close up of 2 hands using a tool to work on small beads

Why is moving away from what you describe as “throwaway culture” so important?

Our patterns of production and consumption are a key driver of environmental degradation, resource and habitat depletion, and climate change. Sometimes the climate change conversation centers on renewable energy, and while critically important, it’s unfortunately not enough. The Ellen MacArthur Foundation reports that renewable energy and energy efficiency measures alone, while crucial, won’t get us where we need to be: “These measures can only address 55% of emissions. The remaining 45% comes from producing the cars, clothes, food, and other products we use every day. These cannot be overlooked.” So, in two words, stuff matters — and Fixation tries to chart a clear path forward to a healthier model.

What is a key step toward mending our relationship with consumption? 

Stuff is just like food. It comes from the bounty of the earth, we transform it with our labor, and we bring it into our homes or bodies. We can learn a lot from the food movement, which is much more advanced than what I call the “stuff movement.” In Fixation, I adapt some wisdom from food expert Michael Pollan [author of The Omnivore’s Dilemma] and outline these simple steps: Have good stuff  — not too much, mostly reclaimed. Care for it. Pass it on. These steps are a way to break down the jargon-y term “circular economy” into simple, actionable steps for individuals, businesses, and policymakers. Stuff is a blessing, it shouldn’t be a burden, or toxic, or stressful. We can have stuff without breaking the planet — we just need to do it right.

Sandra Goldmark fixing a piece of equipment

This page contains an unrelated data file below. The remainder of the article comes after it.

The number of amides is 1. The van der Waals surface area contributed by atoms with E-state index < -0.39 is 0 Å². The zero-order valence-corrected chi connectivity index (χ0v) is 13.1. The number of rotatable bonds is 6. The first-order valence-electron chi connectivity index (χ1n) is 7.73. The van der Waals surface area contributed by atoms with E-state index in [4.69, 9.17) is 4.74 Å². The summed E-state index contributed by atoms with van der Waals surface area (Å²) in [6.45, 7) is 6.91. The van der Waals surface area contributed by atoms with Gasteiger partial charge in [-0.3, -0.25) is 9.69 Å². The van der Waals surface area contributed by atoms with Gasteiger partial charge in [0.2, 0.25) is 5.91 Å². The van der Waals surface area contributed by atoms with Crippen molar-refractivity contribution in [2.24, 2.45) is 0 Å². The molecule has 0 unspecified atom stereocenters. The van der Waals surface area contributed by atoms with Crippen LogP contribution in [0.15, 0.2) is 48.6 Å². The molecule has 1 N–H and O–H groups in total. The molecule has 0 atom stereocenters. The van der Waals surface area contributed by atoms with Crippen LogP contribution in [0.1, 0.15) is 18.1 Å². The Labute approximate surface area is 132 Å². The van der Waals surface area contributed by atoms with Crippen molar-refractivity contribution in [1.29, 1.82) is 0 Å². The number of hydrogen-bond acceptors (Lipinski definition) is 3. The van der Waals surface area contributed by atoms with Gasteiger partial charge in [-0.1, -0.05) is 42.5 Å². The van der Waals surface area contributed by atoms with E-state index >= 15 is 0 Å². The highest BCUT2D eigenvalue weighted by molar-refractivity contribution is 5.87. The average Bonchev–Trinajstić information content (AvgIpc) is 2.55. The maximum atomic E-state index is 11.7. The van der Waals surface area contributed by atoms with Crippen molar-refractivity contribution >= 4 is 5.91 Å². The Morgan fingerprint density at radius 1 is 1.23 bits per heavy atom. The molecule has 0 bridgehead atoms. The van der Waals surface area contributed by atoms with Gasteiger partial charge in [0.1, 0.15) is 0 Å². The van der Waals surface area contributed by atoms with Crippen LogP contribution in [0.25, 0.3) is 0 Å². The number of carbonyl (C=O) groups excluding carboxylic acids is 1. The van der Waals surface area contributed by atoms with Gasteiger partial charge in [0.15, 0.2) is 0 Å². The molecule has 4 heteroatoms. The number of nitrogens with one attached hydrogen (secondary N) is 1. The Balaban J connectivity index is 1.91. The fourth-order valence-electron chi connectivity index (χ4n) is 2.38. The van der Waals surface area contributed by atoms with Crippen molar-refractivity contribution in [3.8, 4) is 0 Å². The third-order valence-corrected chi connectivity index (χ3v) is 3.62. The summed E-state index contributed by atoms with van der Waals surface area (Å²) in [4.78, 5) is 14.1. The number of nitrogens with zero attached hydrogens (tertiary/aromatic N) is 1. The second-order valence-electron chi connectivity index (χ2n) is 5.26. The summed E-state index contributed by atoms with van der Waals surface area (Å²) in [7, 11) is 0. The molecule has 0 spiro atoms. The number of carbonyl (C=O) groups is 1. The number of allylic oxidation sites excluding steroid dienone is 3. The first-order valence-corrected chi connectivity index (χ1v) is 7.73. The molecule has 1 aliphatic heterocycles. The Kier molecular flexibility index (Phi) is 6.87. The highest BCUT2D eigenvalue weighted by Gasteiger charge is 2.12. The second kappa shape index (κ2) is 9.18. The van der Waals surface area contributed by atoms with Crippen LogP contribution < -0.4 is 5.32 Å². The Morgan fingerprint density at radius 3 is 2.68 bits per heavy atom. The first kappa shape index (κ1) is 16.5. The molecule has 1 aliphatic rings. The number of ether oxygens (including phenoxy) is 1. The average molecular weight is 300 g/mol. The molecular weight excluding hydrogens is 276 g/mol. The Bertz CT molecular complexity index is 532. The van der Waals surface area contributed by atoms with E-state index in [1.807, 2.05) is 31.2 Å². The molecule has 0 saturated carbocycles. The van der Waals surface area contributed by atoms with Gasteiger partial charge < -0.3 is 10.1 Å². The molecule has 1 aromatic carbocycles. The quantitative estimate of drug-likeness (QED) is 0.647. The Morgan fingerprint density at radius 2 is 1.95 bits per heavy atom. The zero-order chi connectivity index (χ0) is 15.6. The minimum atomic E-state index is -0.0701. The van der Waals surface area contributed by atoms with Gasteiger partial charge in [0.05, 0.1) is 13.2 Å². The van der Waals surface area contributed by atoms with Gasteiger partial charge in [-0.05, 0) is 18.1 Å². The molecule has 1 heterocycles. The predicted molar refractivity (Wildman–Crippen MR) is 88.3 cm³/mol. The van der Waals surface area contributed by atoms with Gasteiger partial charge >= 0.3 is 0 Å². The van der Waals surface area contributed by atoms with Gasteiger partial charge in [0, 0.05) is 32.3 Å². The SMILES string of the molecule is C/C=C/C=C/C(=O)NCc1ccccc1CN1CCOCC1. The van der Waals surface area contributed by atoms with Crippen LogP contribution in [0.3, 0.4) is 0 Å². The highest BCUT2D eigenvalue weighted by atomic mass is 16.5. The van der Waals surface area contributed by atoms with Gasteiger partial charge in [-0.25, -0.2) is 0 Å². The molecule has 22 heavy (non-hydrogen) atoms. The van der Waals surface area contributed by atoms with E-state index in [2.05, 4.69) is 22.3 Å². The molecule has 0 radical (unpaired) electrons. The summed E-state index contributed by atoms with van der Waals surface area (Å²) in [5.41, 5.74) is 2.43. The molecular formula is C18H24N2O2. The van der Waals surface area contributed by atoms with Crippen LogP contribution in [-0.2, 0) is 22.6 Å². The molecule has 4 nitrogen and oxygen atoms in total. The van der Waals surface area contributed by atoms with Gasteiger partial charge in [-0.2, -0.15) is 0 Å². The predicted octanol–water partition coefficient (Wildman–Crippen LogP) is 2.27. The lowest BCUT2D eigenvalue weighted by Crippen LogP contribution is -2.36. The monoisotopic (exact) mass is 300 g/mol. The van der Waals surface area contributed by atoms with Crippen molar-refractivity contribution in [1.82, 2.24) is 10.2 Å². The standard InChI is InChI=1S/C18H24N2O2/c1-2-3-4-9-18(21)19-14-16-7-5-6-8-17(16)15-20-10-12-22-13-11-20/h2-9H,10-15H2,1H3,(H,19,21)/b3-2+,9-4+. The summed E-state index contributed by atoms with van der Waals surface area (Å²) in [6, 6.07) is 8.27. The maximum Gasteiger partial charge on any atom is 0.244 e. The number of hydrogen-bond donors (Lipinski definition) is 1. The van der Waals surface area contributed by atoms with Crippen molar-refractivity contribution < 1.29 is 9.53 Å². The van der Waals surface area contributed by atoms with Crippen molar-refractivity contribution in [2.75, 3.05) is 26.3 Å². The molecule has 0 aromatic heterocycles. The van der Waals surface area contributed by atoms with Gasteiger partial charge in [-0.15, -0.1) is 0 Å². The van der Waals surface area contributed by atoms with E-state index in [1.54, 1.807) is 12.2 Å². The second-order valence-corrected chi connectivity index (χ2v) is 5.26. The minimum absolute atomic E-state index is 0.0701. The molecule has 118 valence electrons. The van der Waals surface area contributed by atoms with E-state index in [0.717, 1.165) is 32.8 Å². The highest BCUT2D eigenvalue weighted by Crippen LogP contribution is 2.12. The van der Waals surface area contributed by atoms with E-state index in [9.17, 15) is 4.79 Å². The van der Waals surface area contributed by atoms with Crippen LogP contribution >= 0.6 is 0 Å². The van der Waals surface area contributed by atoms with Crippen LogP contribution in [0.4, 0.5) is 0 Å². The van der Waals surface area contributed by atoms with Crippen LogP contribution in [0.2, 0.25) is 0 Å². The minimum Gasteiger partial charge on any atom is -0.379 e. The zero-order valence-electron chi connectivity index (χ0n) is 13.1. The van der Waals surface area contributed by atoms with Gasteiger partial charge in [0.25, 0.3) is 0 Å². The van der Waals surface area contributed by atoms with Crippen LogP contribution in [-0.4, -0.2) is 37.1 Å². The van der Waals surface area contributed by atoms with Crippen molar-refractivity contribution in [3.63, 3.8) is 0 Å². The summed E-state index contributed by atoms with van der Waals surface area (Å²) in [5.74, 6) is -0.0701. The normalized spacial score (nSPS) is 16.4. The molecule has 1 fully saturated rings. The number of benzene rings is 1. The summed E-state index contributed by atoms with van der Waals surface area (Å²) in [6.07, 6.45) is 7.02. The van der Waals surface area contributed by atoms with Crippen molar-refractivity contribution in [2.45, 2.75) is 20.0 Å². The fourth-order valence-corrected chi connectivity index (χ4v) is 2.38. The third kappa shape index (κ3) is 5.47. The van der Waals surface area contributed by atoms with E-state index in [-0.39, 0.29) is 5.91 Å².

Has the pandemic heightened the need for sustainable systems of consumption?

As with so many things, the pandemic has exposed fault lines and inequities in our system of consumption. We have seen the fragility of global supply chains. We have seen the most vulnerable be the most affected. And we have seen in stark relief how our society undervalues care, maintenance, and stewardship. Most care jobs — like healthcare, child care, maintenance, cleaning, and yes, repair — are performed by women and people of color for $10 less per hour than the average national hourly wage.

Black male student cutting out an image during an in-class exercise
Student doing a "circular design" exercise in Goldmark's class

On a more positive note, we have also seen some shifts in consumption during the pandemic — from shifts in consumer spending to experiments in making, mending, and home crafts. But the big question is: How will COVID-19 change us? Will we use this opportunity to reconsider how we spend our money? Will we be able to redefine economic growth to include sustainable and equitable sectors like reuse, repair, and care? Rhiana Gunn-Wright, architect of the Green New Deal, said in July that “care jobs are green jobs.” When we build back, will we be able to rethink the way we define economic health so that we can grow in a way that works for everyone and protects our planet?


Read Goldmark’s new book, Fixation, to learn how to take the steps needed to answer some of her questions, and check out more insights from her below: